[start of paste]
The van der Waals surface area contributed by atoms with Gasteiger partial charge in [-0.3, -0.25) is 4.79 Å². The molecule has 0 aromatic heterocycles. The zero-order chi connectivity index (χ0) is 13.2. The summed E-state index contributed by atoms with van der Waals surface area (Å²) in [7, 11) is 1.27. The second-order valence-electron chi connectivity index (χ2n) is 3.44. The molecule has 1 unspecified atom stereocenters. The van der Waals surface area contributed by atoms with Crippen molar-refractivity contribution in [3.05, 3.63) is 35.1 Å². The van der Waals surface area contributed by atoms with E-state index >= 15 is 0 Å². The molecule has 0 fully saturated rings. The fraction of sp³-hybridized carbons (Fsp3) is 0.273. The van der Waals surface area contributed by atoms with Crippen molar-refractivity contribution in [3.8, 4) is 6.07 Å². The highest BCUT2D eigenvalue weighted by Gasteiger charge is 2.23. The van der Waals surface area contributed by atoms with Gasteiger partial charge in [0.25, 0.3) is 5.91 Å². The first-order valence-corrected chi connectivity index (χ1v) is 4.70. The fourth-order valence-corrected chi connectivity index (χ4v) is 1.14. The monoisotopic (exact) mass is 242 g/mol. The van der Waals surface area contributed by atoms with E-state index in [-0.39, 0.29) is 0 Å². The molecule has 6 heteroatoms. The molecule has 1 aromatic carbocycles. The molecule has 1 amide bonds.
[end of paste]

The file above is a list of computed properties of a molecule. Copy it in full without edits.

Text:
The van der Waals surface area contributed by atoms with Gasteiger partial charge in [-0.3, -0.25) is 4.79 Å². The molecule has 0 aromatic heterocycles. The zero-order chi connectivity index (χ0) is 13.2. The summed E-state index contributed by atoms with van der Waals surface area (Å²) in [7, 11) is 1.27. The second-order valence-electron chi connectivity index (χ2n) is 3.44. The molecule has 1 unspecified atom stereocenters. The van der Waals surface area contributed by atoms with Crippen molar-refractivity contribution in [3.05, 3.63) is 35.1 Å². The van der Waals surface area contributed by atoms with E-state index >= 15 is 0 Å². The molecule has 0 fully saturated rings. The fraction of sp³-hybridized carbons (Fsp3) is 0.273. The van der Waals surface area contributed by atoms with Crippen molar-refractivity contribution in [3.8, 4) is 6.07 Å². The highest BCUT2D eigenvalue weighted by Gasteiger charge is 2.23. The van der Waals surface area contributed by atoms with Gasteiger partial charge in [0.25, 0.3) is 5.91 Å². The first-order valence-corrected chi connectivity index (χ1v) is 4.70. The fourth-order valence-corrected chi connectivity index (χ4v) is 1.14. The monoisotopic (exact) mass is 242 g/mol. The van der Waals surface area contributed by atoms with E-state index in [-0.39, 0.29) is 0 Å². The molecule has 6 heteroatoms. The molecule has 1 aromatic carbocycles. The molecule has 1 amide bonds.